I think nn is mixing a few apples and oranges. For a company hiring for an engineering job, competency should be the first question--so, the difference between the difficulty of the engineering and humanities classes becomes less relevant. The difficulty in this cases comes in what I argued earlier, in discriminating which student to hire based on grades. Let's suppose I have an A student from Stanford with rampant grade inflation and a B student from VPI where the grade inflation is less (assume this is the case for now). The company may mistakenly hire the Stanford student assuming that they're getting the stronger employee from the stronger school, even if they're not. However, suppose they hire a number of ok Stanford employees over the years. Hopefully, they'll realize that they're not getting what they paid for and start hiring students from other schools. If Stanford realizes that this the case, then the grade inflation incentive will have to fight the incentive for placing graduates. However, in the interim, I agree that this is a problem for a number of students from VPI. I think as this problem becomes more widespread, perhaps companies will start having their own exams to test for competencies.

Now, there is the case of professional degrees where the undergraduate major is not directly correlated to the degree being sought (medicine, law, mba). Here, there are problems. I agree with NN that the national exam should take precedence, but how well does it correlate with performance in medical school? I would hope (perhaps naively) that med schools would check to see whether or not gpa, or mcat results correlate better with success in med. school.

The problem in all of these cases is that there is a large field of applicants, so there needs to be a metric for culling the field before engaging in detailed evaluations.

dearieme writes:

I suspect that the rot set in with the generation that began to say "critique" when it meant "criticise" and "parse" when it meant "construe".

rakehell writes:

"The difficulty of all of this is that it makes it very hard for a company or school to discriminate in hiring based on the grades of applicants."

What's happened is that to get a good job you need to have top grades from a top school.

Aidan Maconachy writes:

Rakeshell - this is true. A lot of employers no longer trust grades that come from from the many dubious educational institutions out there.

Aidan Maconachy writes:

I think nn makes some good points with respect to the difference in grading between the Sciences and the Humanities.

Provided the institution in question has a credible curriculum and a reasonable reputation, any corporation or grad school is likely to be a lot more confident that a B+ in math or science actually reflects that individual's ability. Grading in the Arts is much more subjective and a student's answers, although broadly correct, may be subject to the personal biases of the examiner.

For example, I recall writing an essay on Shakespeare's Hamlet at university and being penalized because my interpretation of character wasn't in line with my prof's feminist views. If I had submitted the same essay to a prof with a different perspective on the play, I might have picked up an additional 10%. This type of subjective grading is fairly typical in a number of Art areas.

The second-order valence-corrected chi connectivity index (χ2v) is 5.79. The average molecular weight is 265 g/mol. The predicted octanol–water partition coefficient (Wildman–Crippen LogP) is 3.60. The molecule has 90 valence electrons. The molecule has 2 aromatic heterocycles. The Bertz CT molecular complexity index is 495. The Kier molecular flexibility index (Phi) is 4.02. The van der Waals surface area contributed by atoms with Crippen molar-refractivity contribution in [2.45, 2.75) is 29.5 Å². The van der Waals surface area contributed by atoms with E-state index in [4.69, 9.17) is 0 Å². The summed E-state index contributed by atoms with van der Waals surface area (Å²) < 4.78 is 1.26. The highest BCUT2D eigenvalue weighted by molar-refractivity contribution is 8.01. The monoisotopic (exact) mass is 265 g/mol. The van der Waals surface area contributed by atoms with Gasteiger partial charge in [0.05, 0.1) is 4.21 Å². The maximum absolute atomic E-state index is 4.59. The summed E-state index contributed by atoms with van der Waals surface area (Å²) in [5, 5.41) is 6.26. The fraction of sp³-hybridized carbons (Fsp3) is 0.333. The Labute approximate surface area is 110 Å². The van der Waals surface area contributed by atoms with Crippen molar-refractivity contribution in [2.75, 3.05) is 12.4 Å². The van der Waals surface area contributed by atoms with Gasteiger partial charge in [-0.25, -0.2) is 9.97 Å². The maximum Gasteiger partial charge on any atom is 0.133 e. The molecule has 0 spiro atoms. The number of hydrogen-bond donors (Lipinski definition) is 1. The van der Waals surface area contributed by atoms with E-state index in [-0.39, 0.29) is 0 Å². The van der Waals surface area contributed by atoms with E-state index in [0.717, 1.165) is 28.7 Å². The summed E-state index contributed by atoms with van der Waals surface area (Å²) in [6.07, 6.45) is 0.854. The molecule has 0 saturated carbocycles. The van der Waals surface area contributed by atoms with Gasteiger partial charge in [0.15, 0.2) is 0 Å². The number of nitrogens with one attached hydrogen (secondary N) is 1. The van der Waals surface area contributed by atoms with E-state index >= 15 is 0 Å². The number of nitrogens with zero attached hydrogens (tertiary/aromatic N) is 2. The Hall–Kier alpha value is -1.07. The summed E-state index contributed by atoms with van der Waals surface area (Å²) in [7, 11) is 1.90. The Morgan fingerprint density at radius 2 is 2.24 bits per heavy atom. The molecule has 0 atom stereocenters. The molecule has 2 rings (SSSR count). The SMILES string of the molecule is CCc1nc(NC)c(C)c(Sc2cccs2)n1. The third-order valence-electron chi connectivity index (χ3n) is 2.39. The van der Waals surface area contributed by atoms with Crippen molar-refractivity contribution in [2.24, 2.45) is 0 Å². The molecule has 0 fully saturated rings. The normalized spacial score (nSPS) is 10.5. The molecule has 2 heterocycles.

The problem of deliberate mark inflation is even more problematic. Here in Ontario, schools have been complaining that they are getting undergraduates with top high school grades that in some cases are very poor indicators of a given student's actual capabilities. The problem of mark inflation has created many headaches for university departments who are dealing in some instances with students who have difficulty with basic grammar.

When I first moved to Ontario from the UK, I taught in private schools for a period, and I was frankly appalled by the poor standards. Since these were paying students, marks were often deliberately inflated in order to make the school look good essentially.

I think part of the problem is that our culture is so media driven, kids put a priority on functional skills such as mastering a computer game or the nuances of internet surfing, rather than pay attention to basic literacy.

My wife teaches English and Drama, and she has noticed that for many kids "the book" has become sort of passe. Outside of the classroom, few actually spend the time reading books for personal edification.

So these problems are quite complex, and I do understand why an employer would tend to favor an applicant from a top ranked school. Maybe there is a case for schools "guaranteeing" marks, in much the way a company stands behind a product. Something needs to happen because there is definitely a loss of confidence these days when it comes to believing that grades are reliable indicators of achievement.

Aidan Maconachy writes:

Someone in this thread made a connection between immigration and literacy rates. This is an interesting point and I was wondering if anyone has any stats on this or knows of a site that has research data on this subject.

Aidan Maconachy writes:

A few people have had difficulty linking to my blog. If the url doesn't link try a search for - Aidan Maconachy Main Blog